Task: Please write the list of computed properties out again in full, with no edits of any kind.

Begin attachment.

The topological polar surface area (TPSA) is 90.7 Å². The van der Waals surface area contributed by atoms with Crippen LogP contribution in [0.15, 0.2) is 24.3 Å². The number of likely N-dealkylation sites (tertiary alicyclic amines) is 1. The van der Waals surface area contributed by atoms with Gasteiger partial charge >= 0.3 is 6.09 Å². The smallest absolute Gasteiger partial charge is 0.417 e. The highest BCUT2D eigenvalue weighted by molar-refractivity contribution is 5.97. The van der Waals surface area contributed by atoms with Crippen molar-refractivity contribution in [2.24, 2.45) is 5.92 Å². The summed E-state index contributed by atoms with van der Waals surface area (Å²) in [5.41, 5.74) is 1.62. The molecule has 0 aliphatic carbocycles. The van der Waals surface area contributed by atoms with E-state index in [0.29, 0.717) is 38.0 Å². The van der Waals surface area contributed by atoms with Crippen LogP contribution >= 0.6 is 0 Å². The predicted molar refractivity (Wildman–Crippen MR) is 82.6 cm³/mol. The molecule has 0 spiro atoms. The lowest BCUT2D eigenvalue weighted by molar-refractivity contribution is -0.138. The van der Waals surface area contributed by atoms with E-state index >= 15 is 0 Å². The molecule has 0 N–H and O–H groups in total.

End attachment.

The topological polar surface area (TPSA) is 90.7 Å². The van der Waals surface area contributed by atoms with Crippen LogP contribution in [0.15, 0.2) is 24.3 Å². The number of likely N-dealkylation sites (tertiary alicyclic amines) is 1. The van der Waals surface area contributed by atoms with Gasteiger partial charge >= 0.3 is 6.09 Å². The smallest absolute Gasteiger partial charge is 0.417 e. The highest BCUT2D eigenvalue weighted by molar-refractivity contribution is 5.97. The van der Waals surface area contributed by atoms with Crippen molar-refractivity contribution in [2.24, 2.45) is 5.92 Å². The summed E-state index contributed by atoms with van der Waals surface area (Å²) in [5.41, 5.74) is 1.62. The molecule has 0 aliphatic carbocycles. The van der Waals surface area contributed by atoms with E-state index in [0.29, 0.717) is 38.0 Å². The van der Waals surface area contributed by atoms with Crippen LogP contribution >= 0.6 is 0 Å². The predicted molar refractivity (Wildman–Crippen MR) is 82.6 cm³/mol. The molecule has 0 spiro atoms. The lowest BCUT2D eigenvalue weighted by molar-refractivity contribution is -0.138. The van der Waals surface area contributed by atoms with E-state index >= 15 is 0 Å². The molecule has 0 N–H and O–H groups in total.